In Conversation with Angelo Bonati

In Conversation with Angelo Bonati

Pan-ner-ai. The three syllables of the name have come to be synonymous with high Swiss watchmaking prowess, combined with unique Italian design aesthetics born out of the ultra-pragmatic roots of the brand as the supplier of luminous watches to the Italian Navy’s Gamma Commandos, intrepid frogmen that often plied their deadly trade at great depths and in the dark of the night. But Panerai is unique not just in its roots as a military secret but also in that from the moment it was ushered into the world of luxury watchmaking in 1997, it has been brilliantly helmed by just one man, Angelo Bonati. It was Revolution’s pleasure to meet with Bonati in Panerai’s birthplace, Florence, just one year shy of his 20th anniversary at the head of his brand, to discuss the launch of his new slim-profile Luminor Marina as well as his unique minute repeater, capable of striking both local and home time on demand.

It’s almost been 20 years with you at the helm of Panerai. You must look back with a certain satisfaction at how you’ve successfully transformed what was a military secret into a true luxury brand…

No, I’m not satisfied. I would like to fly where I’ve never flown. It’s my character. We don’t like to rest. We are very much working in the spirit of technical and materials innovation at Panerai. I think you will be pleasantly surprised at what we introduce at the SIHH next year. It symbolizes our commitment to enduring progress. It is something totally new. If we don’t progress, we have nothing to do.

This was a monumental year in that you launched your first minute repeater. The configuration of this watch is unique in that it is a carillon with a tone for the quarters, like a ship’s bell, and has the ability to strike either local and home time on demand. What was the inspiration for these unique features?

Basically, we knew that we had to have a movement that was different from the others. Our minute repeater needed to have a raison d’être, a rationale for being born into existence. Do you know what I mean? I am very much aware that there are a lot of brands that have more legitimacy than Panerai to produce this kind of watch. So when I gathered my team to discuss this idea, I said, “We must create something that is, first of all, proper to the Panerai identity, and second, different from the existing minute repeaters on the market. Otherwise, we have no justification to enter into this segment of the market.” Because in the realm of minute repeaters, you have Breguet, Blancpain, Patek Philippe and Vacheron Constantin, and they have all established their legitimacy through a long tradition with minute repeaters. The reason I wanted to create my watch is to enhance the brand image and the brand identity of Panerai. This is something we can build on for the future. We work on the brand at different levels. Of course, we are focused on the core business of the basic assortment. But a high complication like a carillon repeater with a local- or home-time strike enhances the brand image and helps grow our reputation. The brand image is important because if you really focus on this, you have a return not only in terms of sales, but also in terms of awareness and in terms of increased brand equity.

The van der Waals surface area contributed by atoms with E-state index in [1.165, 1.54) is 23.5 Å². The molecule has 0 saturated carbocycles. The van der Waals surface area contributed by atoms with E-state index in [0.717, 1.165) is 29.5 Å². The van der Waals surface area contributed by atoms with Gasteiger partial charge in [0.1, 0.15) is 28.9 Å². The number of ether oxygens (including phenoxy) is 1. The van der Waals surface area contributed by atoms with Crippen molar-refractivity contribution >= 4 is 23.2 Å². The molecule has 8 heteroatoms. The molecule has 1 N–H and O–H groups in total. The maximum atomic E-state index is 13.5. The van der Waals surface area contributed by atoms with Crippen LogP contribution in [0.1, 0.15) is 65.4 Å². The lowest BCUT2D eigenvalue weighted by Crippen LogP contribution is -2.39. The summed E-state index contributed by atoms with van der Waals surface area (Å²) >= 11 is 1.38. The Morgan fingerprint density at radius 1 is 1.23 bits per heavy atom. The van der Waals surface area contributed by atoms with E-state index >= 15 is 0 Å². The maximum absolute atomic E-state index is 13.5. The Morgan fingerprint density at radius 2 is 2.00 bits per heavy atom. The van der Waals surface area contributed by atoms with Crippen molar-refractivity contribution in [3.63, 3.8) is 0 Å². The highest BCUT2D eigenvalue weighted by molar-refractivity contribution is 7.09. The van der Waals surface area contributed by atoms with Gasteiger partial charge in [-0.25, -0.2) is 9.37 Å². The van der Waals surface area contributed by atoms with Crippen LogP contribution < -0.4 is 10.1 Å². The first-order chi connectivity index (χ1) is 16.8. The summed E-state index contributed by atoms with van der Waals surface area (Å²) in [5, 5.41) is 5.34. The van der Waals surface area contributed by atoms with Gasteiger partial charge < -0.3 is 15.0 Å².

Each complication you’ve introduced invariably has a nod to your roots in the ocean, or in precision and performance, correct?

Yes. Each time we create a complication, it has to fit the identity of Panerai, which relates to the sea, to chronometry, to reliability and to a purity of design and expression. The repeater’s ability to strike home time or local time refers to the spirit of travel, which is related to the sea. The Tourbillon 30 seconds is meant to enhance chronometry. The sidereal-time perpetual calendar is related to ocean navigation. In the future, we will be launching a GMT perpetual-calendar watch but it will feature a very minimalistic way of displaying the calendar and be highly practical in terms of adjustment through a single crown but with the date going both backwards and forwards. When I work with the team at the manufacture, we always ask how we can make that complication unique to us. In fact, it is often my team that proposes ideas. In the case of the local- and home-time function on the minute repeater, it was the team at the manufacture that first voiced this idea. Once they have a clear idea of what they want to achieve, I leave them to accomplish their goal. Because I have a great and very responsible team at the manufacture.

“In the case of the local- and home-time function on the minute repeater, it was the team at the manufacture that first voiced this idea. Once they have a clear idea of what they want to achieve, I leave them to accomplish their goal. Because I have a great and very responsible team at the manufacture.”

Am I correct that the logo of your new slim Luminor Marina Due is written in your own handwriting?

Yes. When the idea for this watch came about, I immediately thought of the name “Due” and imagined it written in my handwriting. But so as to be fair, I asked the marketing team to come up with their best ideas for names for the watch. In the end, they had a list of some truly interesting names. And it was important I let them experiment a bit because you never know; sometimes you get something really great from the process. But in this case, after we went through all the names, we went back to Due and written in my handwriting. I supposed they like the idea.

Is it true that the idea of a slim Luminor Marina was first voiced to you by Richemont Group owner Johann Rupert?